Review: Weird Al enforces ‘Mandatory Fun’ into Eugene regiment

“Weird Al” Yankovic performing “Wanna B Ur Lovr” at the Cuthbert Amphitheatre on Friday, July 29. (Emerson Malone/Emerald).

In a little under two hours, Weird Al played thirty tracks, both parody and original, spanning his 33-year career. That, alone, is really something to behold.

There’s no single demographic that is drawn to Al’s music, as demonstrated by the vast array that came to the Cuthbert Amphitheatre for his Mandatory Fun tour on a punishingly hot evening on Friday, July 29. There were young children, like the kid who brought a mop to the costume contest in the VIP section and exclaimed “I’m the guy from UHF!” And slightly older fans, like the millennials who wore helmets made with Reynolds Wrap, a nod to Al’s song “Foil” or the adults who’d waxed and permed their hair and sported Hawaiian tees — a fashion statement that Al himself pioneered.

It was an audience so diverse and varied that the only unifying element must have been a strong adoration for Al. Anyone who’s exposed to the relentless ubiquity of pop radio hits needs a remedy. And Al has it in spades.

As Al’s backing band began their set, The LED screen above the stage showed Al wandering through the park outside the venue as he sang “Tacky”: “Now I’m dropping names almost constantly / That’s what Kanye West keeps telling me.” But the stage and the LED screen were still glaring with sunlight as he eventually made his way on.

Yankovic made it through “Lame Claim to Fame” and then told the crowd: “When I was organizing this tour, I asked my booker if we could have at least one place where the sun was shining directly into my eyes.”

Al regularly trotted off-stage while clips from film and TV played in the interim, including cameos, sketch comedy skits from Comedy Bang! Bang! and miscellaneous instances during which he’s been name-dropped in pop culture. This included scores of late night talk shows, game shows like @midnight and Jeopardy!, animated and live-action sitcoms (a clip from How I Met Your Mother shows Marshall reading his vows to his fiancé Lily: “I vow to finally stop petitioning Paul McCartney to let Weird Al record ‘Chicken Pot Pie’ to the tune of ‘Live and Let Die.’ It’s over,” he sighs. “I’ll let it go”), children’s shows including Adventure Time and My Little Pony, Al’s own Vine videos, and plenty more, including the fake Weird Al movie trailer from Funny or Die, featuring Aaron Paul as Al, among other celeb cameos.

Read on: We asked Weird Al if, after McCartney turned down “Chicken Pot Pie,” he felt like a bad vegetarian.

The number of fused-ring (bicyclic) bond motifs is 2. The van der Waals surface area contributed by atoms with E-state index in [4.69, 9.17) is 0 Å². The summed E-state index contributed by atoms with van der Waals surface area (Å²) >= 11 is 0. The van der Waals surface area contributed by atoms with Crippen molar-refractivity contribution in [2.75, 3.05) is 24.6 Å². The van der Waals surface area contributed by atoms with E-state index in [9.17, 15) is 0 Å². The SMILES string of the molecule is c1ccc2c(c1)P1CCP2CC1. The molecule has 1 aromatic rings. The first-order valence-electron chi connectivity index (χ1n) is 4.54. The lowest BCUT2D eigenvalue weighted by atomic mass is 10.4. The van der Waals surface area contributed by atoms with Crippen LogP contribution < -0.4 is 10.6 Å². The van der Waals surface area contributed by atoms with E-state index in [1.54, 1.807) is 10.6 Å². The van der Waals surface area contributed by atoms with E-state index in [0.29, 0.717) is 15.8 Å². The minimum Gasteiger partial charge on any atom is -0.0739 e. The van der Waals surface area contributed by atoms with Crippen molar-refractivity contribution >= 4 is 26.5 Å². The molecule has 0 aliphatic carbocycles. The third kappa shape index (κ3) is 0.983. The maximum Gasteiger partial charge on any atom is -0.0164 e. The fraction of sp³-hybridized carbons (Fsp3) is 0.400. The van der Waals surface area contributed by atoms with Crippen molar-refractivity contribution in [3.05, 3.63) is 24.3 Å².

More than anything, it’s just impressive that one person can steep into our culture the way Al has. These clips were interspersed throughout the set, which gave Al and the band time to make one of their several costume changes, like the purple octopus jacket and ice cream cone hat during “Perform this Way” (a pastiche of Lady GaGa’s “Born this Way”) or the Robin Thicke á la Beetlejuice suit during “Word Crimes” (a take on Thicke’s “Blurred Lines.”)

In one fell swoop, Al sprinted through “Party in the U.S.A.,” “It’s All About the Pentiums,” “Handy,” “Bedrock Anthem,” “Another One Rides The Bus,” “Ode to a Superhero,” “Gump,” “Inactive” and “eBay.” Then he and his band executed acoustic, doo-wop versions of “Eat It,” “I Lost on Jeopardy,” “I Love Rocky Road” and “Like a Surgeon.”

During “Wanna B Ur Lovr,” a saucy, grotesque come-on, Al sported a suit jacket covered in flame patterns, meandered into the crowd and hassled specific audience members with lines like, “I’ll bet you’re magically delicious / Like a bowl of Lucky Charms / You’d look like Venus de Milo / If I just cut off your arms.”

If there was any doubt beforehand, Al isn’t just a master parodist. He’s hilarious, no doubt; his songs continue to make me laugh out loud, even when I’m hearing them for the thousandth time over. But Al is respectable beyond his transcendent humor, his demanding stage presence, his unflappable confidence and excellent backing band. His shows speak to so many people because they’re so precisely choreographed and executed to flawlessness that he’s simply an excellent showman. Bravo.

During the encore, Al came out in Jedi robe regalia, accompanied by several stormtroopers and a Darth Vader for “The Saga Begins” and then Al and the band did “Yoda.” The latter spun out of control as the crowd sang the Ya-ya-ya-ya-Yoda hook, a parody of The Kinks’ “Lola,” which soon derailed into Oktoberfest beerhall chants (“Ziggy Zaggy, Ziggy Zaggy, Hoi Hoi Hoi!”) then, unexpectedly – and this is a testament to Al’s audacity –  “Crapa Pelada,” a track from the Italian quartet Quartetto Cetra, possibly better known for its morbid use in an episode of Breaking Bad.

Following the show, from the other end of Alton Baker Park, you could still hear a loud fan, screaming something at the top of his lungs that likely everyone could get behind:



  1. Tacky
  2. Lame Claim to Fame
  3. Now That’s What I Call Polka!
  4. Perform This Way
  5. Dare to be Stupid
  6. Fat
  7. First World Problems
  8. Foil
  9. Smells Like Nirvana
  10. Party in the CIA
  11. It’s All About the Pentiums
  12. Handy
  13. Bedrock Anthem
  14. Another One Rides the Bus
  15. Ode to a Superhero
  16. Gump
  17. Inactive
  18. eBay
  19. Canadian Idiot
  20. Wanna B Ur Lovr
  21. Eat It
  22. I Lost On Jeopardy
  23. I Love Rocky Road
  24. Like a Surgeon
  25. White & Nerdy
  26. Word Crimes
  27. Amish Paradise
  28. We All Have Cell Phones (a reference to Al’s Michael Stipe interview)
  29. The Saga Begins
  30. Yoda

Listen to “Wanna B Ur Lovr” below.

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